- Switzerland offers fast access to credit and emergency loans.
- The International Monetary Fund says COVID-19 has already pushed the world into recession.
- The UK Federation of Small Businesses has called accessing support “nightmarish”.
Switzerland is fast-tracking small business aid to help stave off the economic effects of coronavirus – offering an example to other nations weathering the downturn.
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While governments around the world are introducing financial support measures for their citizens, businesses in some countries are complaining they can’t access the funds quickly enough to stay afloat.
But Switzerland’s Federal Council is offering rapid access to credit facilities to bridge liquidity shortfalls. The country has distributed emergency loans to more than 76,000 small businesses, substantially more than other countries in Europe, according to the Financial Times.
The fast-action plan was the idea of Thomas Gottstein, the chief executive of Credit Suisse, the FT reports, who worked with finance minister Ueli Maurer and others to set up a task force.
“The key thing was for the process to be conducted in a rapid and straightforward manner, so that the money is transferred to the company’s account as quickly as possible,” Mr Gottstein says in the FT.
Switzerland is one of the countries hit hard by the COVID-19 outbreak. On 16 March, the Federal Council declared a national state of emergency, closing all shops, restaurants, bars, entertainment facilities and schools until 19 April, prohibiting public gatherings of five people or more and recommending all citizens stay home.
What is the World Economic Forum doing about the coronavirus outbreak?
Responding to the COVID-19 pandemic requires global cooperation among governments, international organizations and the business community, which is at the centre of the World Economic Forum’s mission as the International Organization for Public-Private Cooperation.
Since its launch on 11 March, the Forum’s COVID Action Platform has brought together 1,667 stakeholders from 1,106 businesses and organizations to mitigate the risk and impact of the unprecedented global health emergency that is COVID-19.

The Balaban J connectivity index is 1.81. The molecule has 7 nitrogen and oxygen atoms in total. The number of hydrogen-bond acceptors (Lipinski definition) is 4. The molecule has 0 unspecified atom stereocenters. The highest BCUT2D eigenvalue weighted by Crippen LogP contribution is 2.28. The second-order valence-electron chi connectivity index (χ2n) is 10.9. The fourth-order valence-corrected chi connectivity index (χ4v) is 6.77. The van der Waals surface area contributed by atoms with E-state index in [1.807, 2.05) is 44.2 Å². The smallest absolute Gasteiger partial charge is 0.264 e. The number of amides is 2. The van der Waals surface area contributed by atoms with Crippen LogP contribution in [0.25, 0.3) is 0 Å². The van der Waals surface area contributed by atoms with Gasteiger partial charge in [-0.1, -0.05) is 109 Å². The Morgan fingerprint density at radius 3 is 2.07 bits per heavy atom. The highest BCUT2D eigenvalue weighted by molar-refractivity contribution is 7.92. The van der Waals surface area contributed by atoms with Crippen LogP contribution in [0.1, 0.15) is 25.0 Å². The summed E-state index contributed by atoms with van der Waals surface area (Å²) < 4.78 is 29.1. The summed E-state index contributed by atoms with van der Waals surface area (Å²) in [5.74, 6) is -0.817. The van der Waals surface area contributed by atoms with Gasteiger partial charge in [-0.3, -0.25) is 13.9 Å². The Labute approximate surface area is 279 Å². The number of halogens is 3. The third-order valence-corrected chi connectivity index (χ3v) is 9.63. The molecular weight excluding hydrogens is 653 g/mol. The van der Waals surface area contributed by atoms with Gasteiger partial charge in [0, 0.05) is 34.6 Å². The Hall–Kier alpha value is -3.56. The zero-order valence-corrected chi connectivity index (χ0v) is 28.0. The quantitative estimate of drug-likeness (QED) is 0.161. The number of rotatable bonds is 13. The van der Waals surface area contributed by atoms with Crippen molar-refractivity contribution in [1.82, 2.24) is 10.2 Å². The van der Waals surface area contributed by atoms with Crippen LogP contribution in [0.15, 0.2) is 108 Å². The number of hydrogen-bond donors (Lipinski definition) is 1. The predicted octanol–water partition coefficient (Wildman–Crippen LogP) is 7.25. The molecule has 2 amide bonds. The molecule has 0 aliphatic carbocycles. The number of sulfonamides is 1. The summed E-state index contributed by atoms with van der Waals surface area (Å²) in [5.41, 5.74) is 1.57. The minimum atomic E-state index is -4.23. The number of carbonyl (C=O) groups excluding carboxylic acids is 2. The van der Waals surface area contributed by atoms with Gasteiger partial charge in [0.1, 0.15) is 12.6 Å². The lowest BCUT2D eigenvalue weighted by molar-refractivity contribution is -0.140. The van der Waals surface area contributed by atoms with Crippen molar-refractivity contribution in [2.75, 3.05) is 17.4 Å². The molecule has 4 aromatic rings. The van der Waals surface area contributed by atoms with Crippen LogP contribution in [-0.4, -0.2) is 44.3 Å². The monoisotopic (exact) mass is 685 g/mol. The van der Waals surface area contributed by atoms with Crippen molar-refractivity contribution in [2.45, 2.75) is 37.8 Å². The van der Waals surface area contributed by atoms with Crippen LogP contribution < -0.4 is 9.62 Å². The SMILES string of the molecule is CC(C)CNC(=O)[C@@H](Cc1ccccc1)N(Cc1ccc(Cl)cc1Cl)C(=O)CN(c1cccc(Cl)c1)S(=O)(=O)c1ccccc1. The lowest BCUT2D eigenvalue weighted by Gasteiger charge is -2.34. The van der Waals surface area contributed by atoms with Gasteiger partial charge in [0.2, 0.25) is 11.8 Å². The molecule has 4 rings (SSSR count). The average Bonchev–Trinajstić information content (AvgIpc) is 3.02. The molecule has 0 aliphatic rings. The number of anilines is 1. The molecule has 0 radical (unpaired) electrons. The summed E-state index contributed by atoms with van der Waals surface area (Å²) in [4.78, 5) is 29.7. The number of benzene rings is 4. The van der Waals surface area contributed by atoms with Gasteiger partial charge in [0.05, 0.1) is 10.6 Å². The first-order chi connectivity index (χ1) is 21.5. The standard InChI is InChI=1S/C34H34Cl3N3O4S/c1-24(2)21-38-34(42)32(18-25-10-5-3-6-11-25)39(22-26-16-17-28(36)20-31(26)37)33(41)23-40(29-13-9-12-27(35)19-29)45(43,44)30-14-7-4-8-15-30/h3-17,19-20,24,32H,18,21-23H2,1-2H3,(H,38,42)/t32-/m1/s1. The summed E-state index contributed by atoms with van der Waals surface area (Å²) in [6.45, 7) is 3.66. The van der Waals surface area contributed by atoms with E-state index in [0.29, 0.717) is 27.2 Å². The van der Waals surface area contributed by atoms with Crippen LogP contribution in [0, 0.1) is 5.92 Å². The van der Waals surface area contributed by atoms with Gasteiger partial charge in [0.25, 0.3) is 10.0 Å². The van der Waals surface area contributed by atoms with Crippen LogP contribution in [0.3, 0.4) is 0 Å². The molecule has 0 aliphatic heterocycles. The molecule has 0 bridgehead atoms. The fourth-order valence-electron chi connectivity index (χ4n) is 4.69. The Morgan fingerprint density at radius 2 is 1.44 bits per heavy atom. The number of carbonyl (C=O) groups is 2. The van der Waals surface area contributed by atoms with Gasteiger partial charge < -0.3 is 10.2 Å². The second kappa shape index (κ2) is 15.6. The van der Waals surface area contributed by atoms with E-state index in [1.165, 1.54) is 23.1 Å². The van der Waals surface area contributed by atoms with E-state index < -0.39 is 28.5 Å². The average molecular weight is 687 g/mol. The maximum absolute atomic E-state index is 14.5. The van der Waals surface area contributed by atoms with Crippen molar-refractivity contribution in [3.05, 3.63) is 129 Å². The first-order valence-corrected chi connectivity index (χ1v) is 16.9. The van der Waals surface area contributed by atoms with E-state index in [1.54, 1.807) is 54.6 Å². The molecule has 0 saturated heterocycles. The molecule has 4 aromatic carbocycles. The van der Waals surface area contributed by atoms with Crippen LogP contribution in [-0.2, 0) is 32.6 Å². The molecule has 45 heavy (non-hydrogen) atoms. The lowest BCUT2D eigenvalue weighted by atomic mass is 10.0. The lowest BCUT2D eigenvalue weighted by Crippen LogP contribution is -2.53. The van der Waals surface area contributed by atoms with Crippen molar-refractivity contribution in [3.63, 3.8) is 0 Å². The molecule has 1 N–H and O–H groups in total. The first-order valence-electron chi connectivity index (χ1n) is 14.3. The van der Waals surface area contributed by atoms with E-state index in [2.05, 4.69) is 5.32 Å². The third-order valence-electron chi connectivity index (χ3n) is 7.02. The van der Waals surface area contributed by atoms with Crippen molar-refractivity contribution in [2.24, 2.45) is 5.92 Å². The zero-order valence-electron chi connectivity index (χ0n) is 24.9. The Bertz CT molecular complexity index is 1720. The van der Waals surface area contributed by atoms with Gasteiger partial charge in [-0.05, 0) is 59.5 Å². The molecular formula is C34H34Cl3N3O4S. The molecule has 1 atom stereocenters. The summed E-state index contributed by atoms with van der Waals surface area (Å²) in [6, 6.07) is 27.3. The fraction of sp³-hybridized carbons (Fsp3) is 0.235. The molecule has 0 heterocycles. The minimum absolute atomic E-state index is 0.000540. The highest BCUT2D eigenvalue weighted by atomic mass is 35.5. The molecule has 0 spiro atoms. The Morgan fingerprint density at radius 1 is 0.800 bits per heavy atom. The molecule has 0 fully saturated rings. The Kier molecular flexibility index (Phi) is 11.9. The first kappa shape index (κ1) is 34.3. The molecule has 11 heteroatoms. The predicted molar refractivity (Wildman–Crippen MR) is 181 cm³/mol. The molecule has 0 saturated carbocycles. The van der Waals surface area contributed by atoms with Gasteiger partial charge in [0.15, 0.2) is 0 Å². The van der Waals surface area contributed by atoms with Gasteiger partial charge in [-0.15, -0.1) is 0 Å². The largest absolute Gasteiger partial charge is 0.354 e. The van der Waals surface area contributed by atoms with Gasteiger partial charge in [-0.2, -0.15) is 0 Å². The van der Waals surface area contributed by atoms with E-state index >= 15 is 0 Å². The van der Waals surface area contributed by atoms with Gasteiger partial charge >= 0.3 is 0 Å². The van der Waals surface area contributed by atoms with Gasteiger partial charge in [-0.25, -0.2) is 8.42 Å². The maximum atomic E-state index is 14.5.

The platform is created with the support of the World Health Organization and is open to all businesses and industry groups, as well as other stakeholders, aiming to integrate and inform joint action.
As an organization, the Forum has a track record of supporting efforts to contain epidemics. In 2017, at our Annual Meeting, the Coalition for Epidemic Preparedness Innovations (CEPI) was launched – bringing together experts from government, business, health, academia and civil society to accelerate the development of vaccines. CEPI is currently supporting the race to develop a vaccine against this strand of the coronavirus.
Other countries have also enacted strict lockdown measures to stave off the crisis. While this should help mitigate the human cost, the International Monetary Fund (IMF) says it has already pushed the world into a recession. In the US alone, in the last two weeks in March almost 10 million people applied for unemployment benefits.
“For 2020 it will be worse than the global financial crisis,” the IMF says. “The economic damage is mounting across all countries, tracking the sharp rise in new infections and containment measures put in place.”
Small- and medium-sized businesses are the engine of the global economy – and are also among the worst hit by the pandemic. They play a major role in most economies, according to the World Bank, representing about 90% of businesses and more than 50% of employment worldwide.
To help support them, policymakers around the world are enacting different measures. In the US, the government is offering one-time tax rebates to individuals as well as $349 billion in forgivable Small Business Administration loans and guarantees to help small businesses that retain workers.
China’s administration has expanded its re-lending and re-discounting facilities to support micro-, small- and medium-sized firms, and taken steps to ensure liquidity remains for smaller businesses.
In the UK, the Coronavirus Business Interruption Loan Scheme (CBILS) has faced challenges, where business owners said they couldn’t access funding quickly enough. It’s now been significantly expanded, with some changes to features and eligibility criteria to widen its scope.
The FT reported that Germany’s emergency loan scheme has also “had patchy success”, with money taking too long to arrive.
In the UK, the Federation of Small Businesses welcomed the latest measures to improve access to the Coronavirus Business Interruption Loan Scheme.
“Time and again we’ve heard from members who’ve approached their bank seeking an emergency loan, only to be offered anything but,” says the FSB’s National Chairman, Mike Cherry. “They were promised interest-free, fee-free, government-backed support from banks but, until now, the process for securing it has proved nightmarish for many.”